We need a CX designer to run the debate and embed sufficient customer sensitivity into our digital teams. Their key function being to build an innovation funnel of actions (our backlog) through 'due' consideration of 'the experience the customer has' and what will generate value back to the firm.

I would argue that too often your product owners and BAs lack the mindset and sensitivity (often due to the political structures within which they work) to adequately execute a CX focus. After all, it's not in their job spec!

And the key questions they should be asking of any digital transformation should be:

  1. how are journey maps being integrated into process maps;

  2. what CX questions are you answering in your huddles;

  3. what CX SLAs do you have in place upon release (are we getting end-user qual and quant feedback and responding to it);

  4. do you have access to a UX writer;

  5. what sprint points do you have available for CX changes;

  6. how are your sprint points being measured - considering that CX processes are different;

  7. how integrated is your team with branding, marketing and communications;

  8. how are you co-creating value - and bringing in non-industry disruptive thinking;

  9. where is the point of triage that closes the loop between customer centric innovation and build i.e., do you have a CX designer;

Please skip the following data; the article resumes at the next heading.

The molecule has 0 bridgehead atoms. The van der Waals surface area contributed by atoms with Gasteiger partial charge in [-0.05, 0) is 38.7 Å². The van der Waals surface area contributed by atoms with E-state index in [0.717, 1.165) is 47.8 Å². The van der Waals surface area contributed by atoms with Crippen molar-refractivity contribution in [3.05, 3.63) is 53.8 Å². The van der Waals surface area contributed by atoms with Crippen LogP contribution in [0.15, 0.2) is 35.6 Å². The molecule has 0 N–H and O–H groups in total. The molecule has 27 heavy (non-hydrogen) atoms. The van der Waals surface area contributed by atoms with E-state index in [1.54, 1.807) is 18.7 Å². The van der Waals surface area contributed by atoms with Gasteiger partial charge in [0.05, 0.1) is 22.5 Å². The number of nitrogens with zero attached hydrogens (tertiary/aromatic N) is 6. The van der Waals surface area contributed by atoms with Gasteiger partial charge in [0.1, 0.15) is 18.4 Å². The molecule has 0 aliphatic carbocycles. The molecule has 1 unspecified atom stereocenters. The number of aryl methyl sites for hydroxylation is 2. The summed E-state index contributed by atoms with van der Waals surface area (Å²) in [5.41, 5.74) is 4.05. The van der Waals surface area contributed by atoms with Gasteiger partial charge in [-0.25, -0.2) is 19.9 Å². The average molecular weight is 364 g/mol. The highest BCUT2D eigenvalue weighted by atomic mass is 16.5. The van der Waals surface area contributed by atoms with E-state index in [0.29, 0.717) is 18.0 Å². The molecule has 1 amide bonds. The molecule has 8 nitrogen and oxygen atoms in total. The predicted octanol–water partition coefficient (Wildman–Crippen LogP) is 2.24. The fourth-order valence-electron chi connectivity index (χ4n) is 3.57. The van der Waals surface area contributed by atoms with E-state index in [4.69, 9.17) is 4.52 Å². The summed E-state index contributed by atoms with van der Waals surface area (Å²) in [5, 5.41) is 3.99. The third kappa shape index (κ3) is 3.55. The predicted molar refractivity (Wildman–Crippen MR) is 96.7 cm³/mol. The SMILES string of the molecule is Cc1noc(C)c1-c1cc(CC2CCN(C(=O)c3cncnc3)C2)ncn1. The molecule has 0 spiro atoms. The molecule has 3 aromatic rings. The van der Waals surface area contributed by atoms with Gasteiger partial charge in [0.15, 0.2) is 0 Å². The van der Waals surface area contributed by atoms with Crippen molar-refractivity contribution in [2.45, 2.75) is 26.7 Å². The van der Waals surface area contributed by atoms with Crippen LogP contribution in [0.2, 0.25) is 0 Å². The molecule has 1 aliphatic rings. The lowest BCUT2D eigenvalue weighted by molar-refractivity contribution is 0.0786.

10. who is the CX designer on the team who understands voice of the customer insights processes, R-intervention and can build an innovation funnel;

  11. what are the frameworks that should be applied upfront in any build? (I have already signposted Cynefin, Sensemaking, Co-Creation and Goodwill Differentiated Service). This is actually the most important point but needs training to understand. It also challenges any constraining beliefs in root-cause analysis, builds an understanding that in the right context ideas can come from anywhere and that interpretation is key;

  12. Are you marketing and delivering your intent;

  13. Are you measuring the right things;

  14. Are you customer sensitive

  15. Do you ingest qualitative approaches that respect the subjective world of the consumer

  16. Do understand the value of innovative thinking and embed divergent thinking. After all ideas come from anywhere,

Netcall is a great example of point 12 and I applaud their use of the term collaborativeCX.

If you want to have a chat drop me a line. Or listen to some of my videos on